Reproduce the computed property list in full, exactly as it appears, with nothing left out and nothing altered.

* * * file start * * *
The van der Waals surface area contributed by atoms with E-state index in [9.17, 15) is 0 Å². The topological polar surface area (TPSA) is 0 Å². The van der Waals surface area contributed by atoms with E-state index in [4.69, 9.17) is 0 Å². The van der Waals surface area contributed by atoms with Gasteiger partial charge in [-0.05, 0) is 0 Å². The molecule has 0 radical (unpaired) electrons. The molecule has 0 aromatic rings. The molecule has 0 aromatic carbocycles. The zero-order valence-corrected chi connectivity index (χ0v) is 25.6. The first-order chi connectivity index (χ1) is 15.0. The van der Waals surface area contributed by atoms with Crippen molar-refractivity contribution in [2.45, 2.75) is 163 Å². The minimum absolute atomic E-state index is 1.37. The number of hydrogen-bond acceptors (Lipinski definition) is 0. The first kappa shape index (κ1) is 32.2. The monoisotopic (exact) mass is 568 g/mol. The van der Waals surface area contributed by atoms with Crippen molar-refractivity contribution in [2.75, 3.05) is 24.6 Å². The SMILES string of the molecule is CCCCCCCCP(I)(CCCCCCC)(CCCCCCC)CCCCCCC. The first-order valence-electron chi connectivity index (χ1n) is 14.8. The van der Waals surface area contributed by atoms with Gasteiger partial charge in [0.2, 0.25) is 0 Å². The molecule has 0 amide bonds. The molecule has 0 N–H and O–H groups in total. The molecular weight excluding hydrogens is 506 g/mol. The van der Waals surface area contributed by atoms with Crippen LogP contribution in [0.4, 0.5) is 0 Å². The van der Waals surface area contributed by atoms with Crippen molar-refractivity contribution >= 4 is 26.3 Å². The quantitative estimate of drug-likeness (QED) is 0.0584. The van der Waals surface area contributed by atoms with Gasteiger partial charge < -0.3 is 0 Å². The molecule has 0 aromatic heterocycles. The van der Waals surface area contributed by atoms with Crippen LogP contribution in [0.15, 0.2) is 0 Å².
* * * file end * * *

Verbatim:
The van der Waals surface area contributed by atoms with E-state index in [9.17, 15) is 0 Å². The topological polar surface area (TPSA) is 0 Å². The van der Waals surface area contributed by atoms with E-state index in [4.69, 9.17) is 0 Å². The van der Waals surface area contributed by atoms with Gasteiger partial charge in [-0.05, 0) is 0 Å². The molecule has 0 radical (unpaired) electrons. The molecule has 0 aromatic rings. The molecule has 0 aromatic carbocycles. The zero-order valence-corrected chi connectivity index (χ0v) is 25.6. The first-order chi connectivity index (χ1) is 15.0. The van der Waals surface area contributed by atoms with Crippen molar-refractivity contribution in [2.45, 2.75) is 163 Å². The minimum absolute atomic E-state index is 1.37. The number of hydrogen-bond acceptors (Lipinski definition) is 0. The first kappa shape index (κ1) is 32.2. The monoisotopic (exact) mass is 568 g/mol. The van der Waals surface area contributed by atoms with Crippen molar-refractivity contribution in [2.75, 3.05) is 24.6 Å². The SMILES string of the molecule is CCCCCCCCP(I)(CCCCCCC)(CCCCCCC)CCCCCCC. The first-order valence-electron chi connectivity index (χ1n) is 14.8. The van der Waals surface area contributed by atoms with Gasteiger partial charge in [0.2, 0.25) is 0 Å². The molecule has 0 amide bonds. The molecule has 0 N–H and O–H groups in total. The molecular weight excluding hydrogens is 506 g/mol. The van der Waals surface area contributed by atoms with Crippen LogP contribution in [0.4, 0.5) is 0 Å². The van der Waals surface area contributed by atoms with Crippen molar-refractivity contribution >= 4 is 26.3 Å². The quantitative estimate of drug-likeness (QED) is 0.0584. The van der Waals surface area contributed by atoms with Gasteiger partial charge < -0.3 is 0 Å². The molecule has 0 aromatic heterocycles. The van der Waals surface area contributed by atoms with Crippen LogP contribution in [0.15, 0.2) is 0 Å².